Understanding how the brain determines coincidence
19 February 2011
Neurons in the brain are bombarded by incoming signals, and one of the challenges facing neuroscience research is to understand how the brain sorts this information.
One mechanism is to determine which inputs are coincident (ie arrive at the same time) and therefore presumably generated by the same or closely associated processes. In order to achieve this, the brain needs to be able to analyse inputs with millisecond precision.
Ivan Pavlov and colleagues at UCL Institute of Neurology have shown in work published in Nature Communications (Nat. Commun. 2 : 199 doi:10.1038/ncomms1202 (2011)) that this precision is critically dependent upon the presence of a particular ion channel, which determines the way in which inhibition alters the voltage of neurons. Importantly, certain diseases such as epilepsy can interfere with this process, possibly leading to a disruption of cognitive function.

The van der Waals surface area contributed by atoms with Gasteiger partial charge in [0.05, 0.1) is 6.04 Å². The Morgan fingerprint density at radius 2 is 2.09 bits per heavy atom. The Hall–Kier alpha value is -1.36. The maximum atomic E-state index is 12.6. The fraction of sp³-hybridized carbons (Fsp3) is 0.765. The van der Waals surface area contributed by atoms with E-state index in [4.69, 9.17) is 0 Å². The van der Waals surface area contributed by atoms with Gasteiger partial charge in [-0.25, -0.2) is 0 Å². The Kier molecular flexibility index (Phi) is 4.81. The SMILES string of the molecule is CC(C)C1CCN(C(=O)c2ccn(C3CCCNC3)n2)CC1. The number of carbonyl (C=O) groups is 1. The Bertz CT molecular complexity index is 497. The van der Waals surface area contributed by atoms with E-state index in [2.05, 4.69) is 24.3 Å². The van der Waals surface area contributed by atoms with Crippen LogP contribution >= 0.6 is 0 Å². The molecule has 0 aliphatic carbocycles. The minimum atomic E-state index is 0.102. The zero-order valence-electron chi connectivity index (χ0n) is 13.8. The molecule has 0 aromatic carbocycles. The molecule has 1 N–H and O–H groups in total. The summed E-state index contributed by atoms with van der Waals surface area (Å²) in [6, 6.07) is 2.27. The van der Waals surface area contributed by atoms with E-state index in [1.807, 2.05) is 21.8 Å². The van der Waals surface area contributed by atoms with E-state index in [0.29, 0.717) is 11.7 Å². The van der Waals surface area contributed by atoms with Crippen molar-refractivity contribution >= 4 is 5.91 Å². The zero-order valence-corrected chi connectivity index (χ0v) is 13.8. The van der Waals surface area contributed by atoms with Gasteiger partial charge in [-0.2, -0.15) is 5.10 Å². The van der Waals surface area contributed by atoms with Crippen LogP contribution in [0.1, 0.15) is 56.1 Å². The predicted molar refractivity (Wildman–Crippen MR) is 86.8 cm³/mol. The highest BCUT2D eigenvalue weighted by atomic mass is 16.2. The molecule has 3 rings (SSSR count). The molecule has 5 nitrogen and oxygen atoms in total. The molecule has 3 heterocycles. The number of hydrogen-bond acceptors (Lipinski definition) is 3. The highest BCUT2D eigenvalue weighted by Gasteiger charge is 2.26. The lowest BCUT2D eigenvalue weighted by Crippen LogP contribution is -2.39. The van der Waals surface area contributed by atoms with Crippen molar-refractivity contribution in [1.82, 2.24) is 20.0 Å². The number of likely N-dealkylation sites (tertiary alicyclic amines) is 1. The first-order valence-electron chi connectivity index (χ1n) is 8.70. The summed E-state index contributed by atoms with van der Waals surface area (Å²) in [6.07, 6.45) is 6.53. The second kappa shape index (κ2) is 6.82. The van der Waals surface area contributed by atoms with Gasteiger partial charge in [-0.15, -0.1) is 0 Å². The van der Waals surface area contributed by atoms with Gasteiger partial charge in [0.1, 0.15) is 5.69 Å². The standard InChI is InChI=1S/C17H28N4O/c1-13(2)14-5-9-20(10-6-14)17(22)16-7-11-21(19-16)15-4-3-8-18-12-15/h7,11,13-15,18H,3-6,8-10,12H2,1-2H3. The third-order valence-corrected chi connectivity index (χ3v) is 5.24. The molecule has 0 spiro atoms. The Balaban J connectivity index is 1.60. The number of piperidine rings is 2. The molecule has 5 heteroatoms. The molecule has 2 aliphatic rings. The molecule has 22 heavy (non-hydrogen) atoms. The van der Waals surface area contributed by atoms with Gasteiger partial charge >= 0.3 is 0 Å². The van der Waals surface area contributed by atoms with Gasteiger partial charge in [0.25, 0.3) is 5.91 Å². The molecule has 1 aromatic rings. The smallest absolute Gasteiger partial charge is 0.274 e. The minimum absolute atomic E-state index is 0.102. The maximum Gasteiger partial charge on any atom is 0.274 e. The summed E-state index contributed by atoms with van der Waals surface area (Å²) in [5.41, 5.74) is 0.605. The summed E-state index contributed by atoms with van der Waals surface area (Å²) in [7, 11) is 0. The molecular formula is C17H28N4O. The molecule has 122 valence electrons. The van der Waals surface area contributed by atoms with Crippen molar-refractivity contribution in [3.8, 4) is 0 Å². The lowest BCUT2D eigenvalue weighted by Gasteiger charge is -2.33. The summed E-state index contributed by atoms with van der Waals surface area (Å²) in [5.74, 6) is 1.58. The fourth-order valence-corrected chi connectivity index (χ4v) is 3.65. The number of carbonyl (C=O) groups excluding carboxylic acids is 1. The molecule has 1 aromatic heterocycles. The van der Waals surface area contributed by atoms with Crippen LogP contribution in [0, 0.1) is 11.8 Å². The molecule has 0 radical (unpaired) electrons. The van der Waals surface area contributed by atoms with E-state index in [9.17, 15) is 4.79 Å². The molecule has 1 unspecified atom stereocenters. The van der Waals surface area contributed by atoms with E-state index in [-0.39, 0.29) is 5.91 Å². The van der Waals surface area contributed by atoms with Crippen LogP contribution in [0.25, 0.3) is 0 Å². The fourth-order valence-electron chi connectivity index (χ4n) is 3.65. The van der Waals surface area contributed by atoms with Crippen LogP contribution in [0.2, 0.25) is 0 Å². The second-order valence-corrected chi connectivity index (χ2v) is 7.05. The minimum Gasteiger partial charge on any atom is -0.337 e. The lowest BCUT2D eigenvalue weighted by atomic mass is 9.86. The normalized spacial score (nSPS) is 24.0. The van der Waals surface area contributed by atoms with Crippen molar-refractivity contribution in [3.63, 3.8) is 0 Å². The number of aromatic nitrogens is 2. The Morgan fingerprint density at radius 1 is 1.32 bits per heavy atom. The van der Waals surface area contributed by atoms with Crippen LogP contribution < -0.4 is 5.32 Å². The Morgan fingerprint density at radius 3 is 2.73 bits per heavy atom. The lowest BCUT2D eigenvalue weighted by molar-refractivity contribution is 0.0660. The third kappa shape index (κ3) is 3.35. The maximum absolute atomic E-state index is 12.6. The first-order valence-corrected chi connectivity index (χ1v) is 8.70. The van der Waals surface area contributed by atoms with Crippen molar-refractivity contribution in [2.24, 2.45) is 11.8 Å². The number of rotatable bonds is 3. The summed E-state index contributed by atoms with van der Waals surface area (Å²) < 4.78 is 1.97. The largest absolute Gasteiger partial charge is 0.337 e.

reference >> Nature Communications. 2 : 199 doi:10.1038/ncomms1202 Ih-mediated depolarization enhances the temporal precision of neuronal integration
Ivan Pavlov, Annalisa Scimemi, Leonid Savtchenko, Dimitri M. Kullmann, & Matthew C. Walker